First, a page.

At the same time, Hofstadter offered evidence that paranoia was not the exclusive domain of politics and conservatives in his claim that a paranoid style was often a component of the left-wing press. The history of journalism as seen through the lens of paranoia and grandiose conspiracy is well documented. Fox News provided the fertile ground for President Trump’s birther beliefs from 2011 to 2016. Even so, on December 8th, 2015, Rachel Maddow and MSNBC took the paranoid style of journalism to heights hitherto unknown. Proceeding with a seemingly innocuous synopsis of various styles of auto racing from around the world, Maddow transitioned from auto racing to an old story about Max Mosley, the former boss of the Formula One organization, and son of Sir Oswald Mosley, the founder of the British Union of Fascists in 1932. In 2008, Max Mosley gained infamy when a video of his sexual escapades surfaced. Maddow conveys how the British tabloid News of The World broke the story of the five-hour long video tape with the headline: Formula One Boss Has Sick Nazi Orgy with Hookers. What Maddow fails to mention is that later that year, Mosley won £60,000 in a privacy action against News Of The World. In his judgement, Mr. Justice Eady “found no evidence of Nazi themes in the video,” and said that Mosley’s life had been “ruined” because of the tabloid. Nevertheless, Maddow used the Max Mosley sex scandal as an introduction to the true purpose of her feature, which was to draw parallels between Sir Oswald Mosley’s failed efforts to move Britain towards fascism, and the rise of Donald Trump, which she considered the beginning of a “flirtation with fascism” in the United States based on Trump’s desire to call for a total and complete shutdown of Muslims entering the United States. She concluded her character assassination of Donald Trump by raising the question as to whether fascism as a word was too “over the top” to use to describe politics in America, or “helpful because it was accurate.” She chose the latter, and closed the segment stating that the rise of Donald Trump can be viewed as “America’s Sir Oswald Mosley Moment.”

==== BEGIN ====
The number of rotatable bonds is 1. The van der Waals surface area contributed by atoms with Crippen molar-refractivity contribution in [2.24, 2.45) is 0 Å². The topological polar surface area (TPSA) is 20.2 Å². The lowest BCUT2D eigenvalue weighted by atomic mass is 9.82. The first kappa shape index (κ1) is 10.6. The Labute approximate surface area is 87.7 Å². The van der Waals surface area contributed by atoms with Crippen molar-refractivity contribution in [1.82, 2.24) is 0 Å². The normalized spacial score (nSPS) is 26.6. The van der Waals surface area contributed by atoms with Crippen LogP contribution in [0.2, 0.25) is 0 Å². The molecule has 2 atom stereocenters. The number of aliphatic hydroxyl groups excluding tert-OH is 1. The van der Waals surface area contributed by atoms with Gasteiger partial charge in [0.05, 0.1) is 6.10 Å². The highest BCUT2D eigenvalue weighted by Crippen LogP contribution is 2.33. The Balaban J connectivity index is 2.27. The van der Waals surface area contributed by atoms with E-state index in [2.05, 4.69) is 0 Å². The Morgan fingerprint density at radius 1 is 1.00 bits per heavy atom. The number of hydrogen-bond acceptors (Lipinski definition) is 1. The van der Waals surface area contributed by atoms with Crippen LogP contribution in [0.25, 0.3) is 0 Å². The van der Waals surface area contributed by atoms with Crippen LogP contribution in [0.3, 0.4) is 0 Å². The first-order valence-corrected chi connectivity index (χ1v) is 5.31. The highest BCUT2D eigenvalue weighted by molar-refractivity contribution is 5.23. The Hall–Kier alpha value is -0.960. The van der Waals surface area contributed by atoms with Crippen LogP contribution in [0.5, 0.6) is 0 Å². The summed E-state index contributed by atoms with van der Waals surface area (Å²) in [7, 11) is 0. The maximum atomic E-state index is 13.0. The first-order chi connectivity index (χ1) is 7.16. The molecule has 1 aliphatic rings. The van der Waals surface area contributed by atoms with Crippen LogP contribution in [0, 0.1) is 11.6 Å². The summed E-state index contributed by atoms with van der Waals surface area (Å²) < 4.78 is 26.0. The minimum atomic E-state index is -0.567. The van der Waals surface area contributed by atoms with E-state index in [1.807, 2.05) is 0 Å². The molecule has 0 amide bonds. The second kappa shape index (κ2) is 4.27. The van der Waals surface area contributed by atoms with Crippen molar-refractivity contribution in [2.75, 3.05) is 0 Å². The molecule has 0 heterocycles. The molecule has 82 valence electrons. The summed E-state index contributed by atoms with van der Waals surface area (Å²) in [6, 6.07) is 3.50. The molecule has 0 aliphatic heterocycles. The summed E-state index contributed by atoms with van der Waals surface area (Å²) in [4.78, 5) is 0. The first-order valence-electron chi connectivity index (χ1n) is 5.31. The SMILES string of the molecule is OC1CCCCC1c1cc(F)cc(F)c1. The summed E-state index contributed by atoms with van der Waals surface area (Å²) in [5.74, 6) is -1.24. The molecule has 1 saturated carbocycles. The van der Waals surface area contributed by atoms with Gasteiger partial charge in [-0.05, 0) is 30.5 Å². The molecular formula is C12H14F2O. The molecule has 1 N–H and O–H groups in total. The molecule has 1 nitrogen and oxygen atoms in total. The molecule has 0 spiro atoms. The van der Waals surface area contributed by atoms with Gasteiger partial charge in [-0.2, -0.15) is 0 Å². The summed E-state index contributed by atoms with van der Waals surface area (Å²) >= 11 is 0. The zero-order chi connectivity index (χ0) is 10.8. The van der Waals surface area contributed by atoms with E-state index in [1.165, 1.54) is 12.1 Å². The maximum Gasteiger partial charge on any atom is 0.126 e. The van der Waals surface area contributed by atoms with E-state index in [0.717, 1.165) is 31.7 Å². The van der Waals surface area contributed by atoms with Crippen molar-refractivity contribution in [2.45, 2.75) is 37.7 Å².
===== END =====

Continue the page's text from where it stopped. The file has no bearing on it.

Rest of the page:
It is important to note that Maddow spent fifty-four minutes in building her claim that Donald Trump was a fascist. Six days prior, Rizwan Farook and Tashfeen Malik carried out a terrorist attack at the Inland Regional Center in San Bernadino, California, killing fourteen civilians and injuring twenty-two others. Maddow spent a mere two minutes commenting on the tragedy, preferring instead to focus on Trump and fascism. This scenario did not bode well for Americans who had not forgotten 9/11, and worried about the possibility of more terrorism on American soil. Henceforth, many that watched Maddow’s report could not help but feel they were experiencing America’s fake news moment, and not the beginnings of fascism in the United States. It soon became clear to many exactly who was paranoid and who was sane.